The Time for Downtown is Now - Cushman & Wakefield

January 22,2014


Over the past 10 years, more than $6 billion has been invested in Downtown Atlanta. Surrounding Centennial Olympic Park – the real legacy of hosting the 1996 Games – is a critical mass of entertainment destinations such as the Georgia Aquarium, World of Coke, Georgia Dome, Philips Arena, CNN Center, and Georgia World Congress Center.

But are you aware that another $1.3 billion of Downtown projects is underway? The College Football Hall of Fame and the National Center for Civil and Human Rights are far along in their construction schedule, and there are a number of hotel redevelopments and renovations in the works for the tourists these projects will attract when they open later this year.

With more interest in urban living, Downtown’s residential base has been growing, along with the number of apartment and condo options in the area. The area’s population is approaching 30,000, and retailers are taking notice of this growing and affluent market. Nearly 230,000 square feet of new shops or restaurants are being built or are planned for Downtown, which will only further attract residents and visitors.

The impact of Georgia State University also can’t be minimized – more than one million square feet of former commercial space is being renovated or developed by GSU. This includes a new law school set to open later in 2014 and the purchase of former office buildings like 55 Park Place and 100 Auburn Avenue for use by the university and its 32,000 students. GSU is on track to be the state’s largest university by 2015, and this student-body presence in Downtown creates a vibrant and exciting environment for office workers, residents, and visitors alike.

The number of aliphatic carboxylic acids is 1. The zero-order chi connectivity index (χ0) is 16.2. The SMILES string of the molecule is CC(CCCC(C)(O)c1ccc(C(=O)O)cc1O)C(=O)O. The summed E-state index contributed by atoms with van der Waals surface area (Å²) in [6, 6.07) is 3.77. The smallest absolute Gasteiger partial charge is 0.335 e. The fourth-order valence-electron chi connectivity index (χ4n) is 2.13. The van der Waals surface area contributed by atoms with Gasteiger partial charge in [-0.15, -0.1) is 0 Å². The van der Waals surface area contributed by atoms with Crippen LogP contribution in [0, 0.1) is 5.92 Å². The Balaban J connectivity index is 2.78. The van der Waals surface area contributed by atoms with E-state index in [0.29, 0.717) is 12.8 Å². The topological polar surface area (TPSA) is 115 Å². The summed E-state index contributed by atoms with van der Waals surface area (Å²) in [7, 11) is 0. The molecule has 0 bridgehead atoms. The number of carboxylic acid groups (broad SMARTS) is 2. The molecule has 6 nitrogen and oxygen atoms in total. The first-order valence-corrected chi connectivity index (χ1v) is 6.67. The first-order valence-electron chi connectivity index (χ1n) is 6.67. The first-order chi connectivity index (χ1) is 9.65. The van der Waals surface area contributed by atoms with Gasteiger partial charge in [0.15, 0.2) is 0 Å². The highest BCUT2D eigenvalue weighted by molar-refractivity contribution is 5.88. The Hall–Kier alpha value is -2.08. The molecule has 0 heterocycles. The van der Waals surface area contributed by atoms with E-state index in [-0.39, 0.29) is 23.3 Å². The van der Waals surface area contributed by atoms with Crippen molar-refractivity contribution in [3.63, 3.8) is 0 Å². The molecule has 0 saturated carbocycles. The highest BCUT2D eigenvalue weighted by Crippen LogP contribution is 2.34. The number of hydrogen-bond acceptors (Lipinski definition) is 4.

With the upward pressure on office rents in the Central Perimeter, Buckhead and Midtown, Downtown continues to offer competitive rates and a huge spectrum of office options. While other, more high-profile office submarkets may be getting tighter as companies relocate and/or expand, Downtown still offers a window of opportunity for companies interested in an urban location and all the benefits that come with a Downtown address. Coca-Cola recently made a commitment to Downtown with its relocation of 2,000 technology workers to the area, and other recent relocations include payment solutions firm Harland Clarke and local weekly newsmagazine Creative Loafing.

The final thing about Downtown you may not be aware of is the huge amount of infrastructure improvements that have been made or are now taking place. The Streetcar route, which will start to roll later this year between the park/entertainment district on the west and the historic Auburn Avenue/MLK neighborhood on the east, may be the highest-profile project, but there’s a lot of less sexy work being done throughout the area. The park will be celebrating its 20th birthday soon with a facelift, Peachtree Street and other traffic corridors will be getting upgraded, and the City Council has initiatives in the works to enhance the area as it relates to street vending, homelessness and panhandling.

In summary, there’s a lot more going on in Downtown Atlanta that you may be aware of. Do yourself a favor and come take a look – there’s an exciting 24/7 neighborhood for businesses, residents, and visitors that has unjustly been out of the limelight for far too long. I think 2014 will be the year Downtown Atlanta rightly takes the stage as one of the metro area’s greatest assets.